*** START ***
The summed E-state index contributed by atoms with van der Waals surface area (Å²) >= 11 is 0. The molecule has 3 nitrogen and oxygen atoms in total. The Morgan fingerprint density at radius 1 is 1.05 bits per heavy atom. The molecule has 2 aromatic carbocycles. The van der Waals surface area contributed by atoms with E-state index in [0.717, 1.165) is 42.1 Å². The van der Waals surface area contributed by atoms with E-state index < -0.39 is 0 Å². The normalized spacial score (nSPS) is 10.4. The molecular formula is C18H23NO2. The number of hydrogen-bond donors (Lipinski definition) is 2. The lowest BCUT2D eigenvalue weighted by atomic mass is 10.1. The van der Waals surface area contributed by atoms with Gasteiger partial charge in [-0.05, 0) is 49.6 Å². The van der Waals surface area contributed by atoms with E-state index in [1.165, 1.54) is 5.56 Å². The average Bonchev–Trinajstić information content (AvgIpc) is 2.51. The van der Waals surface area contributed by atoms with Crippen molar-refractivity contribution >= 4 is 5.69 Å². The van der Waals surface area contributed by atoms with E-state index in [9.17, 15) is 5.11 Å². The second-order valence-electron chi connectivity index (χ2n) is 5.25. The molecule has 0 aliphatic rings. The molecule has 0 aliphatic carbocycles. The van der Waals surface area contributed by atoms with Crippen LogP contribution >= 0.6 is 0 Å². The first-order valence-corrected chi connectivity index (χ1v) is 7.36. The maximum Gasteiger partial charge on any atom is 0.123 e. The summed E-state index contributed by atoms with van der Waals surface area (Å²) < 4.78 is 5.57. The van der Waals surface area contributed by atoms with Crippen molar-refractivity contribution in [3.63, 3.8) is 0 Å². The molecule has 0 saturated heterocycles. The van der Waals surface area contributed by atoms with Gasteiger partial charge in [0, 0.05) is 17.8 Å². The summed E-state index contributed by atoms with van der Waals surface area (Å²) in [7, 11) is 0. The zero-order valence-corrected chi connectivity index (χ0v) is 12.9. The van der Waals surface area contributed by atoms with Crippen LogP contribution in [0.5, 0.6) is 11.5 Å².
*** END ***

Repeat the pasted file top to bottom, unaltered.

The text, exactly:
The summed E-state index contributed by atoms with van der Waals surface area (Å²) >= 11 is 0. The molecule has 3 nitrogen and oxygen atoms in total. The Morgan fingerprint density at radius 1 is 1.05 bits per heavy atom. The molecule has 2 aromatic carbocycles. The van der Waals surface area contributed by atoms with E-state index in [0.717, 1.165) is 42.1 Å². The van der Waals surface area contributed by atoms with E-state index < -0.39 is 0 Å². The normalized spacial score (nSPS) is 10.4. The molecular formula is C18H23NO2. The number of hydrogen-bond donors (Lipinski definition) is 2. The lowest BCUT2D eigenvalue weighted by atomic mass is 10.1. The van der Waals surface area contributed by atoms with Gasteiger partial charge in [-0.05, 0) is 49.6 Å². The van der Waals surface area contributed by atoms with E-state index in [1.165, 1.54) is 5.56 Å². The average Bonchev–Trinajstić information content (AvgIpc) is 2.51. The van der Waals surface area contributed by atoms with Crippen molar-refractivity contribution >= 4 is 5.69 Å². The van der Waals surface area contributed by atoms with E-state index in [9.17, 15) is 5.11 Å². The second-order valence-electron chi connectivity index (χ2n) is 5.25. The molecule has 0 aliphatic rings. The molecule has 0 aliphatic carbocycles. The van der Waals surface area contributed by atoms with Crippen LogP contribution >= 0.6 is 0 Å². The first-order valence-corrected chi connectivity index (χ1v) is 7.36. The maximum Gasteiger partial charge on any atom is 0.123 e. The summed E-state index contributed by atoms with van der Waals surface area (Å²) < 4.78 is 5.57. The van der Waals surface area contributed by atoms with Crippen molar-refractivity contribution in [3.63, 3.8) is 0 Å². The molecule has 0 saturated heterocycles. The van der Waals surface area contributed by atoms with Gasteiger partial charge in [0, 0.05) is 17.8 Å². The summed E-state index contributed by atoms with van der Waals surface area (Å²) in [7, 11) is 0. The zero-order valence-corrected chi connectivity index (χ0v) is 12.9. The van der Waals surface area contributed by atoms with Crippen LogP contribution in [0.5, 0.6) is 11.5 Å².